Buckeyes (somewhat) easily extend nation’s longest winning streak


With football program immortality just off on the horizon, it’s 13 down and 11 to go for Urban Meyer’s Ohio State Buckeyes — but not after a bit of a scare.

A 35-point(ish) favorite over MAC member Buffalo, OSU came out strong, stumbled a bit in the middle, then ultimately trudged away from Buffalo in a 40-20 win.  The margin of victory is not exactly a surprise as the Bulls were coming off a 4-8 season that included seven double-digit losses; the fact that it was as close as it was late into the third quarter was.

Braxton Miller, the preseason Heisman favorite, was particularly sharp in the passing game, completing 15-of-22 passes for 178 yards and two touchdowns.  Known more for his legs than passing acumen, the junior had just 17 yards on 12 carries before a 41-yard run early in the fourth quarter; he finished with 78 yards on the ground.  Jordan Hall, starting in place of the suspended Carlos Hyde, more than shoulder the running-game load, rushing for a career-high 159 yards and two touchdowns.  Hall’s two scoring runs came from 49 and 37 yards out.

As a team, the Buckeyes totaled 458 yards of offense (259 rushing, 199 passing) while a defense that featured nine new starters held the Bulls to 265 yards.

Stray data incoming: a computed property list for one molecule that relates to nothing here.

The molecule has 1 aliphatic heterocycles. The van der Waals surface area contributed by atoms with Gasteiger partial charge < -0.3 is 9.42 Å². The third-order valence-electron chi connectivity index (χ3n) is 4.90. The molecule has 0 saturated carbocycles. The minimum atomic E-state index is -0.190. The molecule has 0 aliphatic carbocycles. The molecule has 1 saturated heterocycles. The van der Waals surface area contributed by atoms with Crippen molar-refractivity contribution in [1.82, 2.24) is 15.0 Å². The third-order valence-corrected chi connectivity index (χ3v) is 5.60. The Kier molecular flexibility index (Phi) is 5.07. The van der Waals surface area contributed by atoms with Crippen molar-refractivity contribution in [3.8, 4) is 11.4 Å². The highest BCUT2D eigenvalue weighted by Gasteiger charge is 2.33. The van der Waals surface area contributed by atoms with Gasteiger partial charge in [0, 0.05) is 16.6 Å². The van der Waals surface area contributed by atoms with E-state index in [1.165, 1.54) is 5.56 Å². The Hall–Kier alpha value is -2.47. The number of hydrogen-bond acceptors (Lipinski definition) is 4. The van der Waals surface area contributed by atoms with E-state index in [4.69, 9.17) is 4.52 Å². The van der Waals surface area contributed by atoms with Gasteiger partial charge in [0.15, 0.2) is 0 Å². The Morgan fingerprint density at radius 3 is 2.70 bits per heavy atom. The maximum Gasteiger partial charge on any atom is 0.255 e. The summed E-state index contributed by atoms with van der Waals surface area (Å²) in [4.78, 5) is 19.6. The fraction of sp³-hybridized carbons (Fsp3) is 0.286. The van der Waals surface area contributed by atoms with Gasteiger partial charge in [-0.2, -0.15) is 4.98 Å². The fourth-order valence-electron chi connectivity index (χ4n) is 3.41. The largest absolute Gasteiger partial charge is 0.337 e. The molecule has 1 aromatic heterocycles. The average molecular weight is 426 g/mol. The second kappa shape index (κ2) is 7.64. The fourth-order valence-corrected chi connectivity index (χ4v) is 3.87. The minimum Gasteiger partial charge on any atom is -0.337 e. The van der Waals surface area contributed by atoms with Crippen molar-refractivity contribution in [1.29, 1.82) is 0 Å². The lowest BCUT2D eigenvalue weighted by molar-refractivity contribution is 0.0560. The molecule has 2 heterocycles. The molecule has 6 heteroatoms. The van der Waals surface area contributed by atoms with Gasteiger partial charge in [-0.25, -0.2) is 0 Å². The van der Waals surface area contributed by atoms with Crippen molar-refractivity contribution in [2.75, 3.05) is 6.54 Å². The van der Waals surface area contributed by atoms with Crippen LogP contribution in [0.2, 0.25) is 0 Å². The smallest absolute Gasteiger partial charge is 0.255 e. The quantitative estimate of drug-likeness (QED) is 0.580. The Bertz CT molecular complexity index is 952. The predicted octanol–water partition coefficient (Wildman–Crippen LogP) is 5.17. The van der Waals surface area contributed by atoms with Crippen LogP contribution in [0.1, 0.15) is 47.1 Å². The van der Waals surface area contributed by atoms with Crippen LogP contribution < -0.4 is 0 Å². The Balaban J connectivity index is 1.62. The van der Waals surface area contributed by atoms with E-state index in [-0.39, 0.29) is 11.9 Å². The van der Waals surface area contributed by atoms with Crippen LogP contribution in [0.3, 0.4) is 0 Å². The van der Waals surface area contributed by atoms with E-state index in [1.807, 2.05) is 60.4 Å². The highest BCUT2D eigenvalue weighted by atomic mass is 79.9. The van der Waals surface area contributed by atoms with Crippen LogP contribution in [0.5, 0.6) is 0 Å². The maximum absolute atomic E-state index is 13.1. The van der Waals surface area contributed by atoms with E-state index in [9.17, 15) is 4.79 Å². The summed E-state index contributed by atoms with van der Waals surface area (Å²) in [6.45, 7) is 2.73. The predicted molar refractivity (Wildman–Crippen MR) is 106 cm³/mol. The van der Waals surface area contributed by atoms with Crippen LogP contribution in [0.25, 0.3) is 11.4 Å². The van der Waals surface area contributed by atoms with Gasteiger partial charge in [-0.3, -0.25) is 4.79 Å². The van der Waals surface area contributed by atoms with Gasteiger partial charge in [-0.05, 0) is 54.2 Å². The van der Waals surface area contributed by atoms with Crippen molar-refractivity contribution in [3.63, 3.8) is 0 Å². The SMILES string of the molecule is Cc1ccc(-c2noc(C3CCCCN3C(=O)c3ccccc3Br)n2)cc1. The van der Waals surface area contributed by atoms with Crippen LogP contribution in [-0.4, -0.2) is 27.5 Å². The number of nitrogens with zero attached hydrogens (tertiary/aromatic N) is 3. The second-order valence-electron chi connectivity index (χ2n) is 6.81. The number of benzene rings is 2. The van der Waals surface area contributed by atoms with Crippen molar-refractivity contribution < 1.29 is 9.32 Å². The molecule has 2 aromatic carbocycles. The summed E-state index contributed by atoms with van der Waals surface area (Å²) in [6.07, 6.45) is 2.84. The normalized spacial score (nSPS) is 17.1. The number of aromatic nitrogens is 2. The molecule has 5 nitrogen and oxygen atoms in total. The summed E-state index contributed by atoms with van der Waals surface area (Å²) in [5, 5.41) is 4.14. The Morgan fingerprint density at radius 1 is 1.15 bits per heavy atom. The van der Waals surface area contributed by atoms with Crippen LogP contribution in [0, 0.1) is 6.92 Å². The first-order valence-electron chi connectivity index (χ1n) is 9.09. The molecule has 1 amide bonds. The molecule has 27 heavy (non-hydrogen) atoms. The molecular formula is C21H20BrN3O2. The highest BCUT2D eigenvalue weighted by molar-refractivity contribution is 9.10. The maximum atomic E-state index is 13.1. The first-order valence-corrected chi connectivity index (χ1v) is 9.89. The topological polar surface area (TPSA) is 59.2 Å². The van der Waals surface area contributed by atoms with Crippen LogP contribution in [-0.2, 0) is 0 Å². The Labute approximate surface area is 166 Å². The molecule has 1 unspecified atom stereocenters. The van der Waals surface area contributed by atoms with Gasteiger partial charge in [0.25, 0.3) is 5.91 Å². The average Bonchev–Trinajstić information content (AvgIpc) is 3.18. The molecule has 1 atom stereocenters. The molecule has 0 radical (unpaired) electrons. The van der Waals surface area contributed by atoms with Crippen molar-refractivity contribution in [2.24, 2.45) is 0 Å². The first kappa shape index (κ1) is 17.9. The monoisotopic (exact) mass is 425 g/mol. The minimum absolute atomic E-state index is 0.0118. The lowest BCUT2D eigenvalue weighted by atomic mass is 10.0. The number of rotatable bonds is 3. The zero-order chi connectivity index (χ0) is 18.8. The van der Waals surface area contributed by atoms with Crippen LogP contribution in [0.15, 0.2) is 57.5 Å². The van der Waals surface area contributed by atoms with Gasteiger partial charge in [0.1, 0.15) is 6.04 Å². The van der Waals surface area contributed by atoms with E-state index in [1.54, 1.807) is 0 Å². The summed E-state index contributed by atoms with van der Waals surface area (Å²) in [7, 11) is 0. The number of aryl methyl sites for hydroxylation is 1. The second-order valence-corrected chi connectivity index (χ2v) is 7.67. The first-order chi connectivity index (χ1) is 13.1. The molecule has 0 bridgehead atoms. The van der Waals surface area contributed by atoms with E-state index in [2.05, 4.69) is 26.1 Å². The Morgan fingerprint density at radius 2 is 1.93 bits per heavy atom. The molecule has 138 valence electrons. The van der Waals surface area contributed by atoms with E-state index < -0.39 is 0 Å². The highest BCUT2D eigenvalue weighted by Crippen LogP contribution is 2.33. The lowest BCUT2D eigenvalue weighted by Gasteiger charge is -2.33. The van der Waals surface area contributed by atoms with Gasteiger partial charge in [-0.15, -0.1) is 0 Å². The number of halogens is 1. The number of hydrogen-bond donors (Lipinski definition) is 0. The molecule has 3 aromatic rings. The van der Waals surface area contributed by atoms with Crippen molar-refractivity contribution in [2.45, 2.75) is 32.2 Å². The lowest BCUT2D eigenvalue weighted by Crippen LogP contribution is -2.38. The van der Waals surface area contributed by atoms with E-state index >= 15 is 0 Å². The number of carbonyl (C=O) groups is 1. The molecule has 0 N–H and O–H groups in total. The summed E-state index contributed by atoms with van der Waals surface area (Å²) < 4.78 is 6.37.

The win wasn’t as easy as some had expected and the way final score seemed to indicate, however.

Trailing just 30-20 in the middle of the third quarter, the Bulls recovered a Miller fumble at OSU’s one-yard line on a third-and-eight play.  That game-changing turnover, though, was negated by a Buffalo personal foul; the Buckeyes took the fortuitous call and turned it into a 91-yard touchdown drive that pushed the lead to 37-20 and, effectively, put the game out of reach — well, that along with the fourth-quarter goal-line stand by the OSU defense and Miller’s 40-plus-yard scamper a couple of plays later.

Despite that mild mid-game stumble, the Buckeyes have now won a nation’s best 13 consecutive games, a streak that stretches back to the first game of a 2012 season that saw the Buckeyes go undefeated but bowl-less thanks to NCAA sanctions.  OSU now stands just 11 wins shy of breaking the school record of 23 set back in the late-sixties, and could potentially set the new program mark… in The Game against Michigan in the regular-season finale.